Rhythmic Recursion

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Video in TIB AV-Portal: Rhythmic Recursion

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Title
Rhythmic Recursion
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Number of Parts
67
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License
CC Attribution - ShareAlike 3.0 Unported:
You are free to use, adapt and copy, distribute and transmit the work or content in adapted or unchanged form for any legal and non-commercial purpose as long as the work is attributed to the author in the manner specified by the author or licensor and the work or content is shared also in adapted form only under the conditions of this license.
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Publisher
Release Date
2016
Language
English
Producer
Confreaks, LLC
Production Place
Cincinnati

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Abstract
One of the best things about multi-disciplinary work is recognizing familiar ideas in a different setting. It’s like running into an old friend while you’re on vacation halfway around the world-- “I had no idea you’d be here! It’s so great to see you!” In this talk we’ll run into our old friend recursion in the faraway land of minimalist music, by rewriting a piece of rhythmic music in Ruby.
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Positional notation Different (Kate Ryan album) Flag Control flow Bit Repetition Mereology Measurement
Greatest element Code Control flow Parallel port Mereology Perspective (visual) Array data structure Process (computing) Order (biology) Bus (computing) Representation (politics) Pattern language Musical ensemble Spacetime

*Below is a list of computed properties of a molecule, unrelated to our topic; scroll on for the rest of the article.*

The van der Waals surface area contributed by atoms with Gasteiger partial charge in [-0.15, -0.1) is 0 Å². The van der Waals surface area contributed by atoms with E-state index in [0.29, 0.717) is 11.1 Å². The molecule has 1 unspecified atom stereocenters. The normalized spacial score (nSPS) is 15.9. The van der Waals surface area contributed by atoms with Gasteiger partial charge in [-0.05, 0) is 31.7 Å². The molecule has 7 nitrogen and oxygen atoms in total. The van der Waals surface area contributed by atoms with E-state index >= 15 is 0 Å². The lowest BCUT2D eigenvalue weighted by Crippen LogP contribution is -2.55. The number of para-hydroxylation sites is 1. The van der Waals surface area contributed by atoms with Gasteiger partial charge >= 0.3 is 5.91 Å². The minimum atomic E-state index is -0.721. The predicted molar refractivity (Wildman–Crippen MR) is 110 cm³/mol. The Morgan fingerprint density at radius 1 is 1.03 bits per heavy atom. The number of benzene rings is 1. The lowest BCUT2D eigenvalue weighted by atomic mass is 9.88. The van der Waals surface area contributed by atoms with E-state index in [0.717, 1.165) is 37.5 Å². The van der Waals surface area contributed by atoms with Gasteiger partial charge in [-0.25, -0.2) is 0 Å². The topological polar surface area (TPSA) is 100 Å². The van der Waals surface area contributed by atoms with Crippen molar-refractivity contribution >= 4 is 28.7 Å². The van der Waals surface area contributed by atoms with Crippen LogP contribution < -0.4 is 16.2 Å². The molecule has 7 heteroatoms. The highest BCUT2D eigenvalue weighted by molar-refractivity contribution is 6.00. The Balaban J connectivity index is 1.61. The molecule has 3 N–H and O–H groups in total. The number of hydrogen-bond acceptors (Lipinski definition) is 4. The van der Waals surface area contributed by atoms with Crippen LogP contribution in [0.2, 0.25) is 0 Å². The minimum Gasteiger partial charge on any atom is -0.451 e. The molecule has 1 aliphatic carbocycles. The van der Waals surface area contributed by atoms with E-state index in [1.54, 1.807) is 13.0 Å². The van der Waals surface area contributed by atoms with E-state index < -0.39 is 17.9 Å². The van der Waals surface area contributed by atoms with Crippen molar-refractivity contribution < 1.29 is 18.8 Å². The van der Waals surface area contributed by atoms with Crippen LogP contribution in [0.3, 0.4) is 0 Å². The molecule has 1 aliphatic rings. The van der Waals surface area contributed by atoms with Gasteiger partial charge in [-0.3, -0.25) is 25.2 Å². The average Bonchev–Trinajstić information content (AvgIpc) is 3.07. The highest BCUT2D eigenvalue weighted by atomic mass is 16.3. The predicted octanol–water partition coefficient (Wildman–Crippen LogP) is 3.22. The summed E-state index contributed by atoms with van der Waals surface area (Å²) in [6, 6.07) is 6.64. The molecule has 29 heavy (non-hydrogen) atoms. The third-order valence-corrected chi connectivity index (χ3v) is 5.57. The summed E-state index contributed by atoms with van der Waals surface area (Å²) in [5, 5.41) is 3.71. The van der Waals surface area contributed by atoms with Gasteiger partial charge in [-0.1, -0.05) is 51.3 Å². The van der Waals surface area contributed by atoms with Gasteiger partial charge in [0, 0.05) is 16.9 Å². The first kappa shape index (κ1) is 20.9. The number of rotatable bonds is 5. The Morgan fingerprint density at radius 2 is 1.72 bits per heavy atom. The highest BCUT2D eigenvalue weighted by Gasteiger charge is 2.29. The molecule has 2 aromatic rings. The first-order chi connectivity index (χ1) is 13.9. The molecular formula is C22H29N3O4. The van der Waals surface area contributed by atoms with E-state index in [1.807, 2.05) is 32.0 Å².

Execution unit Beat (acoustics) Code 1 (number) Line (geometry) Mereology Perspective (visual) Measurement Field (computer science) Neuroinformatik 2 (number) Mathematics Process (computing) Bridging (networking) Operator (mathematics) Self-reference Pattern language Right angle Figurate number Recursion Alpha (investment) Recursion
Context awareness Group action Greatest element Thread (computing) Code Ferry Corsten Multiplication sign Sheaf (mathematics) Voltmeter Function (mathematics) Parameter (computer programming) Mereology Computer programming Rotation Neuroinformatik Measurement Supersonic speed Mathematics Different (Kate Ryan album) Pattern language Cloning Process (computing) Recursion Social class Rotation Link (knot theory) Texture mapping Touchscreen Web page Menu (computing) Bit Mereology Instance (computer science) Term (mathematics) Variable (mathematics) Measurement Twitter Message passing Process (computing) Phase transition Right angle Pattern language File viewer Quicksort Figurate number Representation (politics) Recursion Probability density function Web page Point (geometry) Slide rule Link (knot theory) Variety (linguistics) Maxima and minima Similarity (geometry) Infinity Bit Number Term (mathematics) Operator (mathematics) Representation (politics) Data structure Multiplication sign Pairwise comparison MIDI Slide rule Supersonic speed Basis <Mathematik> Line (geometry) System call Word Personal digital assistant Sheaf (mathematics) Normed vector space Collision Musical ensemble
Code Multiplication sign Feedback Keyboard shortcut Supersonic speed Coma Berenices Bit Line (geometry) Hand fan Neuroinformatik Goodness of fit Different (Kate Ryan album) Text editor Physical system
hi my name is Celine and I have a degree